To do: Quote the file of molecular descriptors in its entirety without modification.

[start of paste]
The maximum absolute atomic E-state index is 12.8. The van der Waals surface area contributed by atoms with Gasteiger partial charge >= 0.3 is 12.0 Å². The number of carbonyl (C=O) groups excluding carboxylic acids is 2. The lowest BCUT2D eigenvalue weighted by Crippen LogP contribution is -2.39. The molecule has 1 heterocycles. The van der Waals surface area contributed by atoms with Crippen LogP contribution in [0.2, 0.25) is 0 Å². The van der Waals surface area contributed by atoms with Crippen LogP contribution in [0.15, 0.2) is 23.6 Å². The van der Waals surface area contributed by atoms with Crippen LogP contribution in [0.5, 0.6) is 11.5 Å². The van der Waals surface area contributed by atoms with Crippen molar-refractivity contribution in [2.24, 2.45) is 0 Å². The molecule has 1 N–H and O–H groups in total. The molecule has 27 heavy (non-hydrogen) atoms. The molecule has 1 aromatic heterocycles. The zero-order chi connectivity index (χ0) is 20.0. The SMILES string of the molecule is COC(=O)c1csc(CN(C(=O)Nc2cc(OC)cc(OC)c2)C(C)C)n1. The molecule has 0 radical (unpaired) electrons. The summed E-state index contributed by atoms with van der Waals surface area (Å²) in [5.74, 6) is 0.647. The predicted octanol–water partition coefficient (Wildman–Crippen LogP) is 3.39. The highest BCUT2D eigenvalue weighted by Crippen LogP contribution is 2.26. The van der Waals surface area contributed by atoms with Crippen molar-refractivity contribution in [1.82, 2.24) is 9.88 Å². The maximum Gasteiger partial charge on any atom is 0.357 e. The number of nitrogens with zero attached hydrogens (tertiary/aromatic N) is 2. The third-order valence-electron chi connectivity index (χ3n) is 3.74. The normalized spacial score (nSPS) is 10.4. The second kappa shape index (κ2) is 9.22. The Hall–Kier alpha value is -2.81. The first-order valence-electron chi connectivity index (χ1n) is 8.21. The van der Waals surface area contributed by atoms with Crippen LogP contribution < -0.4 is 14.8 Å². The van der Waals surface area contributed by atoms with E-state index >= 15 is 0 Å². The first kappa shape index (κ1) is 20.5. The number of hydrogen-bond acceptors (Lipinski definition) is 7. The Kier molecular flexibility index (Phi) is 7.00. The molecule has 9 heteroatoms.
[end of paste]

The maximum absolute atomic E-state index is 12.8. The van der Waals surface area contributed by atoms with Gasteiger partial charge >= 0.3 is 12.0 Å². The number of carbonyl (C=O) groups excluding carboxylic acids is 2. The lowest BCUT2D eigenvalue weighted by Crippen LogP contribution is -2.39. The molecule has 1 heterocycles. The van der Waals surface area contributed by atoms with Crippen LogP contribution in [0.2, 0.25) is 0 Å². The van der Waals surface area contributed by atoms with Crippen LogP contribution in [0.15, 0.2) is 23.6 Å². The van der Waals surface area contributed by atoms with Crippen LogP contribution in [0.5, 0.6) is 11.5 Å². The van der Waals surface area contributed by atoms with Crippen molar-refractivity contribution in [2.24, 2.45) is 0 Å². The molecule has 1 N–H and O–H groups in total. The molecule has 27 heavy (non-hydrogen) atoms. The molecule has 1 aromatic heterocycles. The zero-order chi connectivity index (χ0) is 20.0. The SMILES string of the molecule is COC(=O)c1csc(CN(C(=O)Nc2cc(OC)cc(OC)c2)C(C)C)n1. The molecule has 0 radical (unpaired) electrons. The summed E-state index contributed by atoms with van der Waals surface area (Å²) in [5.74, 6) is 0.647. The predicted octanol–water partition coefficient (Wildman–Crippen LogP) is 3.39. The highest BCUT2D eigenvalue weighted by Crippen LogP contribution is 2.26. The van der Waals surface area contributed by atoms with Crippen molar-refractivity contribution in [1.82, 2.24) is 9.88 Å². The maximum Gasteiger partial charge on any atom is 0.357 e. The number of nitrogens with zero attached hydrogens (tertiary/aromatic N) is 2. The third-order valence-electron chi connectivity index (χ3n) is 3.74. The normalized spacial score (nSPS) is 10.4. The second kappa shape index (κ2) is 9.22. The Hall–Kier alpha value is -2.81. The first-order valence-electron chi connectivity index (χ1n) is 8.21. The van der Waals surface area contributed by atoms with Crippen LogP contribution < -0.4 is 14.8 Å². The van der Waals surface area contributed by atoms with E-state index >= 15 is 0 Å². The first kappa shape index (κ1) is 20.5. The number of hydrogen-bond acceptors (Lipinski definition) is 7. The Kier molecular flexibility index (Phi) is 7.00. The molecule has 9 heteroatoms.